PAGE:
I have not checked in with the Pressure Sounds label for a while, so decided to give this a whirl. I have a load of Bunny Lee compilations and he never lets you down, unlike Mad Professor, Lee Perry and some other producers who produced some rubbish in their vast careers. But Jamaica seems to be a bottomless well of musical treasures, especially from the years of transition from rocksteady into reggae and this disc is right in that sweet spot of 68-72. From the get-go you see what the competition was. Lee's house band were called the Hippy Boys (and later the Bunny Lee Allstars) and consisted of Aston Barrett on bass, Carlton Barrett on drums, Glen Adams on organ and Alva Lewis on guitar. The same group would later become the Upsetters, the Aggrovators and also the Wailers. Guests like trombonist Rico Rodriguez or saxophonist Tommy McCook might also feature (here on "Going West"). While these bands were clearly mutable there is one outfit you can tell they were chasing, and that is Derrick Harriott's house band The Crystalites. Harriott's band were rock-solid on instrumentals but when they decided to add some patter on their albums it was a smash, Bongo Herman and Bongo Les (the Davis Brothers) added hilarity to "Sic Him, Rover," "Salaam" and other hits. Here at the start there is a blatant imitation of the Crystalites' studio patter and you can sense their presence in the instrumentals too (pianist Gladdy Anderson was in both bands), even in their choice of titles like "Death Rides a Horse," reminiscent of "Undertaker's Burial." Nevertheless this is an instructive disc for anyone interested in how the rocksteady beat mutated into reggae, as both styles are presented side by side. One of Bunny Lee's great innovations was the version: he was short of material, and couldn't afford to pay musicians, so would reuse the same tracks and invite others to sing or toast over an already recorded rhythm. For these the instrumental solos were omitted and these riddim tracks became the forerunner of dub plates. The toasters on here are not the best, there's no I Roy or Big Youth, but instead Dave Barker whose rudimentary style sometimes grates on me and a few others you've probably never heard of (unless you are Mark Gorney). Winston Williams does an imitation of Lord Comic over a Pat Kelly ballad. The other down side is the addition of harmonica solo by Roy Richards which is crap and horrendous Moog synthesizer solos on "Joe Lewis" and U Roy's "Wet Vision," played by Ken Elliott (over Max Romeo's "Wet Dream"). But don't let that deter you. There are 21 cuts on here, all rarities, quite a few back to back versions of familiar rhythms, which make a pleasant set. Delroy Wilson's "Drink Wine" and Stranger Cole's "When I get my freedom" are included. I will probably mute the two or three irritating tracks so I can enjoy it without wincing, and really dig the organ work by Glen Adams and Jackie Mittoo, the snarly snappy drumming of Santa and Carlie Barrett and Fully or Family Man's bass curling like a lizard on a tree branch.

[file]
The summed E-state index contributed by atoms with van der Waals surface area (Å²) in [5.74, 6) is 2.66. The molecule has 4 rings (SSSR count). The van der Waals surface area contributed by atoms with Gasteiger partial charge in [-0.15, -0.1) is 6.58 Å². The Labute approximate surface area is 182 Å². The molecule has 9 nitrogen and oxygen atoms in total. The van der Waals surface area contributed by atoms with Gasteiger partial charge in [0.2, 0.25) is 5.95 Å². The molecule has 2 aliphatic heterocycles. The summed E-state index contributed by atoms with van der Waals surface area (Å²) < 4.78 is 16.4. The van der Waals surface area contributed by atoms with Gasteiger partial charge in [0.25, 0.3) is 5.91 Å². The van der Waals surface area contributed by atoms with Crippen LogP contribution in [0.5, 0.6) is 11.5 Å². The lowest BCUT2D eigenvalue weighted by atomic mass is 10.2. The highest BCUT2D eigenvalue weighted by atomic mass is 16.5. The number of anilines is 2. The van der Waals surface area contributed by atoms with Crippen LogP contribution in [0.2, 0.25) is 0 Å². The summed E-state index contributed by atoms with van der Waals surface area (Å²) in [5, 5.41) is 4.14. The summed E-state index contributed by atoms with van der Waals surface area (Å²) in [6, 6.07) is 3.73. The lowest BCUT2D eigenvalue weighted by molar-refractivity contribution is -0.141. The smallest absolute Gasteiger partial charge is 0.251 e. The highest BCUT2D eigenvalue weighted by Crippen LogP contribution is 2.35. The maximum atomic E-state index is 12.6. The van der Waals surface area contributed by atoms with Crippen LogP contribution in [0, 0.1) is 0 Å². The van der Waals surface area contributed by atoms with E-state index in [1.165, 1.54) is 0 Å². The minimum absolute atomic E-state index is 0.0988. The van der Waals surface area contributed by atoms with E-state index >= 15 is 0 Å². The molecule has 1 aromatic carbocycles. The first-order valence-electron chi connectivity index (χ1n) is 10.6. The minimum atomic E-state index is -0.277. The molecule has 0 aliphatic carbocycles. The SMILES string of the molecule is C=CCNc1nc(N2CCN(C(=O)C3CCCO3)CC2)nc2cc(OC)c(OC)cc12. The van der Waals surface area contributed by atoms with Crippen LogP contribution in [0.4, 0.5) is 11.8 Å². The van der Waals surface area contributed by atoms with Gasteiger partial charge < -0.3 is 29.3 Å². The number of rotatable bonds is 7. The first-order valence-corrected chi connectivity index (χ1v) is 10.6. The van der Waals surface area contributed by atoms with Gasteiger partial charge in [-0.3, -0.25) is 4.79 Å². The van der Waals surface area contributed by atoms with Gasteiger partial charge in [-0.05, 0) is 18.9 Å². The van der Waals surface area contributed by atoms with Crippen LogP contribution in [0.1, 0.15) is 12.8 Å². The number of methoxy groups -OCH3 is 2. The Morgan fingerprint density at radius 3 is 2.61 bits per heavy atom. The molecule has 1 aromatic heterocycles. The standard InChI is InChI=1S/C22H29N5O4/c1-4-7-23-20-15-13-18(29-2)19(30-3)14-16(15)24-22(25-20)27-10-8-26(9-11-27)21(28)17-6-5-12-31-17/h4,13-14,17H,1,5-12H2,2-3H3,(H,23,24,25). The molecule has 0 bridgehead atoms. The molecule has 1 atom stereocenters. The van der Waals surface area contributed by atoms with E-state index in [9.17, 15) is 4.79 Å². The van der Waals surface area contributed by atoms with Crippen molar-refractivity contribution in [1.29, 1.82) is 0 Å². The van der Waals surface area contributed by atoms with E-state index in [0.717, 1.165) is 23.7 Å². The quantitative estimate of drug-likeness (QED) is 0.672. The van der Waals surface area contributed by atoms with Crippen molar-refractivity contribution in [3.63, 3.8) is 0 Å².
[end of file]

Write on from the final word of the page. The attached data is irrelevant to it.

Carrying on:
There's not a lot of info on this CD, apart from song titles. From those we figure that Ernie or his crew have been listening to Abdullah Ibrahim, since they start out with "Bra Joe from Kilimanjaro." There's also a cover of Ibrahim's "Blues for a Hip King" (though less successful), so I suspect the keyboard player Jonathan Korty (or is it Eric Levy?) has been practicing his big walking left hand for some time. On the title cut the sax player (Michael Pelloquin) steps up, so you don't really notice that it is a guitar album. In fact it is a mellow jazz-inflected album, and Ranglin is just a member of the band which, considering his advanced age, is a nice way to hear him rather than the pressure that would result if you expected all guitar all the time. He comes out riffing on track 6, "Joan's Pen," and shows he has not slowed down. Overall the feel is of a very accomplished Jamaican jazz session, but better recorded! Musically too it recalls the pre-Skatalites era, back when the Alpha Boys School grads were a jazz group recording Jazz Jamaica from the Workshop. That album was an early release of Studio One records (August 1962, issued especially for Independence) and featured young Ernie Ranglin "regarded as the most exciting player outside the United States today," according to Sonny Bradshaw. Since then Ranglin went on to appear on countless Jamaican music dates (including Millie Small's "My Boy Lollipop" which exploded Ska onto the British scene in 1964, sessions for Bob Marley, Jimmy Cliff, the Maytals, etc), and more recently a notable tour and album (In Search of the Lost Riddim) with Senegalese star Baaba Maal. This is not a repeat of Below the Bassline, his triumphant 1996 return, because that was based on some well-known Jamaican tunes ("Satta," "54-46" and his instrumental hit "Surfin") and featured legendary sidemen, including Monty Alexander on piano and Roland Alphonso on sax. That summit of giants is a landmark album. This is him in a relatively new setting. I am always wary of pickup bands, because I have suffered through plenty of reggae shows where a headliner just came to town alone and called the tunes while a bunch of local kids thought they could skank it in de bock yaad. But Ranglin has nevertheless put together a creditable band here, with tough horns and the requisite thudding bass (Yossi Fine, producer of Hassan Hakmoun) and (uncredited) Sly-Style drums. There's a tango! "El Mescalero," with harmonica, muted trumpet, Hammond B3 and some dribbling runs on guitar. Yes Ernie, the high octane octogenarian, is still tip top.